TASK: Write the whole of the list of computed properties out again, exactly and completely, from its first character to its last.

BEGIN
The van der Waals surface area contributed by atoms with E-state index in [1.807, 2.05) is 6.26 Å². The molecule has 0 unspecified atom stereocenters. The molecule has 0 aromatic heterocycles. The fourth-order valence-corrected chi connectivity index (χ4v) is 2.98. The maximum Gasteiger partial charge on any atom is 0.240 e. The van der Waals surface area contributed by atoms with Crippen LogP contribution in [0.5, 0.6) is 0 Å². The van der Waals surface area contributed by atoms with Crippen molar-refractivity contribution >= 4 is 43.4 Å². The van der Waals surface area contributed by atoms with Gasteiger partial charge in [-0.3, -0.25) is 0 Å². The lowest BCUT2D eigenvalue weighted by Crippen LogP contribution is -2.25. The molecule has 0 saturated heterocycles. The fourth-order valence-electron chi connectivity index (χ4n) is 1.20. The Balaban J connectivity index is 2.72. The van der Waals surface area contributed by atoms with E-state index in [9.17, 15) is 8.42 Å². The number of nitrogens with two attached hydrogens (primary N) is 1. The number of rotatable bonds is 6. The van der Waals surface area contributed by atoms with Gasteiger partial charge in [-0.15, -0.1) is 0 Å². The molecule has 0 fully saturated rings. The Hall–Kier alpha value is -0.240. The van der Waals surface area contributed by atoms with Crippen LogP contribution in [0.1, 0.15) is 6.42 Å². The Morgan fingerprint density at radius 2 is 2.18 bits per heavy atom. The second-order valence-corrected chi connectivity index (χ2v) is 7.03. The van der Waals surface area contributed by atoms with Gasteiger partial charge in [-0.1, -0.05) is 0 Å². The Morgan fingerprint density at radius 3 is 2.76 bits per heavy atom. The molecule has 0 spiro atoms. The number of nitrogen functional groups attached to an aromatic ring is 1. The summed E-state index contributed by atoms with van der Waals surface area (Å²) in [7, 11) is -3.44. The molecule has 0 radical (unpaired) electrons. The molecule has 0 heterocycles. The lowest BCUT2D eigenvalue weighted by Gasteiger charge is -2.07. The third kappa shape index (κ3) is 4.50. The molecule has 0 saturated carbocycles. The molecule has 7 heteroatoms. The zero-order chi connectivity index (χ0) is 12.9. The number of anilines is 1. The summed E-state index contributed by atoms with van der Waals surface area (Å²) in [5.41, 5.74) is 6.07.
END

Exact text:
The van der Waals surface area contributed by atoms with E-state index in [1.807, 2.05) is 6.26 Å². The molecule has 0 unspecified atom stereocenters. The molecule has 0 aromatic heterocycles. The fourth-order valence-corrected chi connectivity index (χ4v) is 2.98. The maximum Gasteiger partial charge on any atom is 0.240 e. The van der Waals surface area contributed by atoms with Crippen LogP contribution in [0.5, 0.6) is 0 Å². The van der Waals surface area contributed by atoms with Crippen molar-refractivity contribution >= 4 is 43.4 Å². The van der Waals surface area contributed by atoms with Gasteiger partial charge in [-0.3, -0.25) is 0 Å². The lowest BCUT2D eigenvalue weighted by Crippen LogP contribution is -2.25. The molecule has 0 saturated heterocycles. The fourth-order valence-electron chi connectivity index (χ4n) is 1.20. The Balaban J connectivity index is 2.72. The van der Waals surface area contributed by atoms with E-state index in [9.17, 15) is 8.42 Å². The number of nitrogens with two attached hydrogens (primary N) is 1. The number of rotatable bonds is 6. The van der Waals surface area contributed by atoms with Gasteiger partial charge in [-0.15, -0.1) is 0 Å². The molecule has 0 fully saturated rings. The Hall–Kier alpha value is -0.240. The van der Waals surface area contributed by atoms with Crippen LogP contribution in [0.1, 0.15) is 6.42 Å². The Morgan fingerprint density at radius 2 is 2.18 bits per heavy atom. The second-order valence-corrected chi connectivity index (χ2v) is 7.03. The van der Waals surface area contributed by atoms with Gasteiger partial charge in [-0.1, -0.05) is 0 Å². The Morgan fingerprint density at radius 3 is 2.76 bits per heavy atom. The molecule has 0 spiro atoms. The number of nitrogen functional groups attached to an aromatic ring is 1. The summed E-state index contributed by atoms with van der Waals surface area (Å²) in [7, 11) is -3.44. The molecule has 0 radical (unpaired) electrons. The molecule has 0 heterocycles. The lowest BCUT2D eigenvalue weighted by Gasteiger charge is -2.07. The third kappa shape index (κ3) is 4.50. The molecule has 0 saturated carbocycles. The molecule has 7 heteroatoms. The zero-order chi connectivity index (χ0) is 12.9. The number of anilines is 1. The summed E-state index contributed by atoms with van der Waals surface area (Å²) in [5.41, 5.74) is 6.07.